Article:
I get asked a lot about the chord fingerings I use, and how to grab them quicker. I’ve been planning on sharing that information, and the time is about right for that, but I’m going in with some assumptions.
About once a week I’m going to start posting a new episode of Get a Grip: The Chord Voicing Show. I’ll be skipping the straight cowboy chords (C, A, G, E, D) and some of the beginner’s fingerings like Am, Dm, A7, Em, and stuff like that. If you don’t know those, check this link out. The easy, basic open voicings for these chords can be found here:
Once you’ve been primed with that information, we’ll be ready for the big job – being able to play through chord charts without needing a chord dictionary.
Barre chords are for scrubs. Here’s Why.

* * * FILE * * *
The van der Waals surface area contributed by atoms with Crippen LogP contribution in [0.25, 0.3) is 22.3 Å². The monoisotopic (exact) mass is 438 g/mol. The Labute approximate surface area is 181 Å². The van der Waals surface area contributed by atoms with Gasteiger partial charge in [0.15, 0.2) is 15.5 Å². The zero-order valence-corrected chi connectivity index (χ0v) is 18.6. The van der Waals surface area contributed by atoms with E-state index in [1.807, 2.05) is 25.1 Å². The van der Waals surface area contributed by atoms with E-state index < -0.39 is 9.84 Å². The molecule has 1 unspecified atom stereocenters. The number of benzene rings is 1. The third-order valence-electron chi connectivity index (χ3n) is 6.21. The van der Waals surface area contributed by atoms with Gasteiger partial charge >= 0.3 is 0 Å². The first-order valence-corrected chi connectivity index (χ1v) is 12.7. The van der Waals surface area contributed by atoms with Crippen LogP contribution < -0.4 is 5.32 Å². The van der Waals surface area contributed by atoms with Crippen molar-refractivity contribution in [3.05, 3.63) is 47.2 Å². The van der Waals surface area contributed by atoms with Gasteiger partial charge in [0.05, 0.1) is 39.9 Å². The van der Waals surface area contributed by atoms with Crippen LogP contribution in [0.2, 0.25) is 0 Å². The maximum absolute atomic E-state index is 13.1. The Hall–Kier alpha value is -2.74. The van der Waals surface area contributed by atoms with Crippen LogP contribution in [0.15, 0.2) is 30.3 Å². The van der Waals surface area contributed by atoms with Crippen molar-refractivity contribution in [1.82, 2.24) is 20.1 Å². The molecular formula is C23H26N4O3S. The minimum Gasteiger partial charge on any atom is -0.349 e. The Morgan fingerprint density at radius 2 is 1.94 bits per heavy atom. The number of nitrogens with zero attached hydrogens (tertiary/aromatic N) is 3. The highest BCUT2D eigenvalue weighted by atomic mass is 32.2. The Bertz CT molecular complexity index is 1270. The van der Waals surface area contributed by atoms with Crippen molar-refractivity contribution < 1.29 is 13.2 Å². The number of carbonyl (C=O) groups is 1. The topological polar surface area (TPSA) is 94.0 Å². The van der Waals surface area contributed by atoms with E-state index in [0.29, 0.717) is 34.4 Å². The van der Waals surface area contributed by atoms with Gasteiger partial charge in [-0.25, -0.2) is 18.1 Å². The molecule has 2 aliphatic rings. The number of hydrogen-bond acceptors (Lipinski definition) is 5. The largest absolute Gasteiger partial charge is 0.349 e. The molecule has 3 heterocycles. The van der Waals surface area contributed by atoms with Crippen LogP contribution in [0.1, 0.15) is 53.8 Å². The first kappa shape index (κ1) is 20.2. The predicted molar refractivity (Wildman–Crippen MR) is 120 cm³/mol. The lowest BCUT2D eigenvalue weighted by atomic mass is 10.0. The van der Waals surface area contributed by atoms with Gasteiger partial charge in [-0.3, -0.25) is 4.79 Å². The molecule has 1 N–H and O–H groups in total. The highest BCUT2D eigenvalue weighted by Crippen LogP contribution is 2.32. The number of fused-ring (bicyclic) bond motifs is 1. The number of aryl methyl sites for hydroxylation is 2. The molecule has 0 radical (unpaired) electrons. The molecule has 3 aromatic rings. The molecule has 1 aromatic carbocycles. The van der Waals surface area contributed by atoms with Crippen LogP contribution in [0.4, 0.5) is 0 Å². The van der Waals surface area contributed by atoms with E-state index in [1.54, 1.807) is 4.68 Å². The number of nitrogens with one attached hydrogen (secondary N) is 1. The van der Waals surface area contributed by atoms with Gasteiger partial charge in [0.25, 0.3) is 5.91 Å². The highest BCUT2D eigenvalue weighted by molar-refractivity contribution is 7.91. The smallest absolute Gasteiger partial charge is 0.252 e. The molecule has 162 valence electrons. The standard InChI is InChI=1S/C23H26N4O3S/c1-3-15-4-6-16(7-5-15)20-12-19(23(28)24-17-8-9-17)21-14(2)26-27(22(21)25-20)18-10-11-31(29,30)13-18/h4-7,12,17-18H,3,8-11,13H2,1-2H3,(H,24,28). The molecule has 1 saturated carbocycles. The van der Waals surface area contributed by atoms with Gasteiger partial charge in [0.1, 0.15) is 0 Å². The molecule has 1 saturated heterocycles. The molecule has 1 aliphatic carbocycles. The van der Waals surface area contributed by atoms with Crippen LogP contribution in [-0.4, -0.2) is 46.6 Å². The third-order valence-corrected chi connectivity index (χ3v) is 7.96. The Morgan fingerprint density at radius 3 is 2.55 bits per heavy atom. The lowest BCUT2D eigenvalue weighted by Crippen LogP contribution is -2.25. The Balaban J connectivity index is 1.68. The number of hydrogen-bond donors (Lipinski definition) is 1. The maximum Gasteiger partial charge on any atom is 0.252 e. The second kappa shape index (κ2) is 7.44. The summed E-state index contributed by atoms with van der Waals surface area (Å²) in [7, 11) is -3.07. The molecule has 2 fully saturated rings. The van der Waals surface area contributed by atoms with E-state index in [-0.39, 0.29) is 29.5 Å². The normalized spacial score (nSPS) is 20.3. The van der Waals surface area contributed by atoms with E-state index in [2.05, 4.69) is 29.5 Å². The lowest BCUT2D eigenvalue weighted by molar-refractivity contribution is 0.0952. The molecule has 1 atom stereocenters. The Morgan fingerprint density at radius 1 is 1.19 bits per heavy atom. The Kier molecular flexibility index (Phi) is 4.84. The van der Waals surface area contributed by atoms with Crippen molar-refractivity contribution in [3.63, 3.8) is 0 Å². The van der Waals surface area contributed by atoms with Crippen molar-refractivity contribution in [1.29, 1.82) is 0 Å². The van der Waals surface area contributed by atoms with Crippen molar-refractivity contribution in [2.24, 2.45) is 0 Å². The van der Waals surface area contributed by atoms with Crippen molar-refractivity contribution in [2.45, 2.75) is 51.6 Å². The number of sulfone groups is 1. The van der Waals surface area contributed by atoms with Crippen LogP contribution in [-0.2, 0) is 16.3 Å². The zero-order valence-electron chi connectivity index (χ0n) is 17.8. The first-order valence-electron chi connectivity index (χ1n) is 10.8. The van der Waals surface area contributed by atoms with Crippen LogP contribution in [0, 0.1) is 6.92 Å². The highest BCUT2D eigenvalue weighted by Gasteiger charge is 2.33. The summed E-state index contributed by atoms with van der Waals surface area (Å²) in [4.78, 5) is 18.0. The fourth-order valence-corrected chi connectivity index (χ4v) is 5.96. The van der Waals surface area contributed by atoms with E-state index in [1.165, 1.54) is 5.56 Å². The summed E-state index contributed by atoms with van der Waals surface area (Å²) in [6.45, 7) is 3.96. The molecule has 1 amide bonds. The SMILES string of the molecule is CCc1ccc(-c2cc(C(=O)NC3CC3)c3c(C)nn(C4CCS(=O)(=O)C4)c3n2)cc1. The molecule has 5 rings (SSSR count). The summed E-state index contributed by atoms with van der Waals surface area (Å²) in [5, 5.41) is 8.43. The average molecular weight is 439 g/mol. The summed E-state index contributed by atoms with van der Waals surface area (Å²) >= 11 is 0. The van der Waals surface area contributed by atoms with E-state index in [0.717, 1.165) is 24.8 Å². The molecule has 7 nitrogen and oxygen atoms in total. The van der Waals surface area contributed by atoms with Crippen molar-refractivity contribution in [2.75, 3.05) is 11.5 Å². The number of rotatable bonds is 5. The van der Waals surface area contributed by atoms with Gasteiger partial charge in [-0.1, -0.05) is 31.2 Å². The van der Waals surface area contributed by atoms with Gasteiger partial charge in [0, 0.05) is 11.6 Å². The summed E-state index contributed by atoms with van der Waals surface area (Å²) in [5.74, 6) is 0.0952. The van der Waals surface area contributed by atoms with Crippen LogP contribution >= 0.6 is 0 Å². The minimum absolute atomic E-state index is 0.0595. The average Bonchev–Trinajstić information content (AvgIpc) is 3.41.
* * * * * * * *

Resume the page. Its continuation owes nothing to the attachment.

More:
Barre chords are the enemy of the beginning guitarist, and only barely efficient in most scenarios. I play more than 200 gigs a year, and I almost NEVER use them. They make my thumb tired. If I’m playing with a full band, the notes get lost in the mix – I might as well be playing power chords. They stomp all over your bass player, and God forbid you’re playing with a keyboardist. Geez, the damn things are useless. But somehow, every beginning guitar player thinks that they hold the key to opening up the flat keys and more complex play. False. They get in the way of you being able to learn songs, write, and perform. Beginners got weak first fingers, and barring all six strings makes them cry. Their pinkies are weak too, but we can worry about that later. Either way, stop wasting your time, and start learning how to play guitar. We’ll start next week.